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Title: War widows and revenge in Restoration England
Authors: Beale, Stewart
First Published: 14-Aug-2017
Publisher: Taylor & Francis (Routledge)
Citation: Seventeenth Century, 2017
Abstract: This article examines petitions submitted by royalist widows to the House of Lords during the first few months of the Restoration. The husbands of these women had been tried and executed for treason during the 1640s and 1650s for their perceived loyalty to the royalist cause, prompting their spouses to demand retribution against their judges and jurors. As the Convention Parliament deliberated over the Act of Indemnity during the summer of 1660, these aggrieved widows were presented with an opportunity to ensure that the men they held responsible for their husband’s deaths were brought to account. By assessing the petitioning strategies adopted by these women and the government’s responses to their demands, the article throws light on a group of war widows who have received little scholarly attention. It is argued that whilst these women were largely unsuccessful, their efforts represent a significant aspect of female activism during the seventeenth century.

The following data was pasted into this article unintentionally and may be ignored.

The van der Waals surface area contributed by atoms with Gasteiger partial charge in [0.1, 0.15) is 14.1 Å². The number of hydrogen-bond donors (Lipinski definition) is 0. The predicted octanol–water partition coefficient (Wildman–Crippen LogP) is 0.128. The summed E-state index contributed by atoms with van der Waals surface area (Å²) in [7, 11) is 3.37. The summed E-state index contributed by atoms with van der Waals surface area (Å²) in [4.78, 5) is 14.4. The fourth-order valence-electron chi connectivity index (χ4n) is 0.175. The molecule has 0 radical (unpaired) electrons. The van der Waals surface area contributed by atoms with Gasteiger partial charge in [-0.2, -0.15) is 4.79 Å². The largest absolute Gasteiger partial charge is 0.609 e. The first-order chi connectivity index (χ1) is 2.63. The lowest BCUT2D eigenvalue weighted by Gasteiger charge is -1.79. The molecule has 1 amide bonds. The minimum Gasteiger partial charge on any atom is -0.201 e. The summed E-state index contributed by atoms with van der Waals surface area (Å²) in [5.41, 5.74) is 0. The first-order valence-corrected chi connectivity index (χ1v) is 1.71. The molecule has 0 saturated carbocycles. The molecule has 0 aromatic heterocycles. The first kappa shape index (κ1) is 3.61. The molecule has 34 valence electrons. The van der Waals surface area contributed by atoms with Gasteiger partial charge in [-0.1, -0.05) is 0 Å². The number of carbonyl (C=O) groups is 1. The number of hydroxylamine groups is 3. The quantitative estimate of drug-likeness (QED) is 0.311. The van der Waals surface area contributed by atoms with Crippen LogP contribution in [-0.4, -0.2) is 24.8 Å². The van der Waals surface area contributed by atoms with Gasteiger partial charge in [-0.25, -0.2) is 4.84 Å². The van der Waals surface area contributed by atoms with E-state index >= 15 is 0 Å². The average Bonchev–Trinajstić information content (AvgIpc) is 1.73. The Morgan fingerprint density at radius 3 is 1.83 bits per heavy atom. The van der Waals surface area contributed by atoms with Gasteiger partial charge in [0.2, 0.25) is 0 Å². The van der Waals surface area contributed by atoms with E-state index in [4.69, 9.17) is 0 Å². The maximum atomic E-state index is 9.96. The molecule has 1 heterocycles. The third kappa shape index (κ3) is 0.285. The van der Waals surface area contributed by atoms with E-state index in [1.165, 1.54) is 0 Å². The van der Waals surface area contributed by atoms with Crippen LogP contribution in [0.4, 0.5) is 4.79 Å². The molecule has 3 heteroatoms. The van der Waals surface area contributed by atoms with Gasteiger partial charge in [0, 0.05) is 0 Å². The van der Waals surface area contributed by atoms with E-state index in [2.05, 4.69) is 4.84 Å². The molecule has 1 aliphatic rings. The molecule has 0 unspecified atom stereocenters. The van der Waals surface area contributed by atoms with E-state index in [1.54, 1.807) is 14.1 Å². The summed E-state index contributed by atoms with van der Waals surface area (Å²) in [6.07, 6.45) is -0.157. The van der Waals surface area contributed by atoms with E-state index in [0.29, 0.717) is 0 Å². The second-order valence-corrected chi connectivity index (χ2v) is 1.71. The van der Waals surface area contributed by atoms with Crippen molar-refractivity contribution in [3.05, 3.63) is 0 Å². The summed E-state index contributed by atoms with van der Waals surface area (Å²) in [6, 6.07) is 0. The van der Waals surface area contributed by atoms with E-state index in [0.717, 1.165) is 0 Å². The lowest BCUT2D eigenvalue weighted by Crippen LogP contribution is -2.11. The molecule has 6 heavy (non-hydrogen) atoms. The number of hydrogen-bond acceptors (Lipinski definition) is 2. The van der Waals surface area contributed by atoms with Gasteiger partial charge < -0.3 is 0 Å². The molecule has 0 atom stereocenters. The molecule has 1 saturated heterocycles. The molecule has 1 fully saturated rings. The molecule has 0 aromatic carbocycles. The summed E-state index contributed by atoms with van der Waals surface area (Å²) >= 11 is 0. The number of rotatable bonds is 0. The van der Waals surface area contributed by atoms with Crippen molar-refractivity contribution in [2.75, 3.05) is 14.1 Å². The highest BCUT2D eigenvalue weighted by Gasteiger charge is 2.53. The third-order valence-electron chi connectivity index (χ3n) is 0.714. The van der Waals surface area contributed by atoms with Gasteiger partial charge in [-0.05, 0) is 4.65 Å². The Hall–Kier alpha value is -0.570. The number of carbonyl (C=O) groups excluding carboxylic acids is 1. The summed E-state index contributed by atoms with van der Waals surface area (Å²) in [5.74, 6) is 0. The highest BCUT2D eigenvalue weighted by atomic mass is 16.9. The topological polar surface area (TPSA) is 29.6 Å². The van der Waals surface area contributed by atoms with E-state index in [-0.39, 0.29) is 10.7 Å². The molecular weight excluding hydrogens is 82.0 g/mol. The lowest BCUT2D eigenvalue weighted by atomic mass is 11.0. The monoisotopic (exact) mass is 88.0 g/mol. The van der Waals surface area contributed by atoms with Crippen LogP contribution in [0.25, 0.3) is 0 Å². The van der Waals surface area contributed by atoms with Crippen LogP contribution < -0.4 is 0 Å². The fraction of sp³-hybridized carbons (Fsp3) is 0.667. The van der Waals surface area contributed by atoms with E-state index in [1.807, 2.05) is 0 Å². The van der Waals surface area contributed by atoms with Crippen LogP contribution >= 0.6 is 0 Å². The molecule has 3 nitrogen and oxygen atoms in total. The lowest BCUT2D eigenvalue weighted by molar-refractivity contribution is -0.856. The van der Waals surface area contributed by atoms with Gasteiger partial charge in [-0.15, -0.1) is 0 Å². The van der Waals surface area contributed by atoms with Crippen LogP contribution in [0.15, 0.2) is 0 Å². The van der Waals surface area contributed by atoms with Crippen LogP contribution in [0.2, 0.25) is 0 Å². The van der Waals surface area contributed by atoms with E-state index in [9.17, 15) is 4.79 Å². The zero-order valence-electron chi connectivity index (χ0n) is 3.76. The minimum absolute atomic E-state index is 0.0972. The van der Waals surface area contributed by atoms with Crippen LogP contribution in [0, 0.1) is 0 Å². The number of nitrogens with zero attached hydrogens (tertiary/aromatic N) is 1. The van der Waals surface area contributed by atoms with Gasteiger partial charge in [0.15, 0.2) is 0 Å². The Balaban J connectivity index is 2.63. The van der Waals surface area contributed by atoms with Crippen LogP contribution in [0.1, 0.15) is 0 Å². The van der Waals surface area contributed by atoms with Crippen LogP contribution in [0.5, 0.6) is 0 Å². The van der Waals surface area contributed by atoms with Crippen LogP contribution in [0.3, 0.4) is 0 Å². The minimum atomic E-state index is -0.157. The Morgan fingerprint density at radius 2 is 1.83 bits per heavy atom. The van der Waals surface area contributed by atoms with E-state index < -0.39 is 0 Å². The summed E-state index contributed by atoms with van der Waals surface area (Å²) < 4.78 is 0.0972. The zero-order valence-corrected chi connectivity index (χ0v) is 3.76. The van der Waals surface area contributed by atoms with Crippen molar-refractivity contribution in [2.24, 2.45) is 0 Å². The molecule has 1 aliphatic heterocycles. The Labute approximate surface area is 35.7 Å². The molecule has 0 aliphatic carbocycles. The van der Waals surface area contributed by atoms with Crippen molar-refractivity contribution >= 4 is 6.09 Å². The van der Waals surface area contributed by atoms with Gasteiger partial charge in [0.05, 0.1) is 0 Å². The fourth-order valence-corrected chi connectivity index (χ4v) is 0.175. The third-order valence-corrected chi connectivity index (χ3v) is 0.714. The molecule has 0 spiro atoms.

DOI Link: 10.1080/0268117X.2017.1336472
ISSN: 0268-117X
eISSN: 2050-4616
Embargo on file until: 14-Feb-2019
Version: Post-print
Status: Peer-reviewed
Type: Journal Article
Rights: Copyright © 2017, Taylor & Francis. Deposited with reference to the publisher’s open access archiving policy.
Description: The file associated with this record is under embargo until 18 months after publication, in accordance with the publisher's self-archiving policy. The full text may be available through the publisher links provided above.
Appears in Collections:Published Articles, School of Historical Studies

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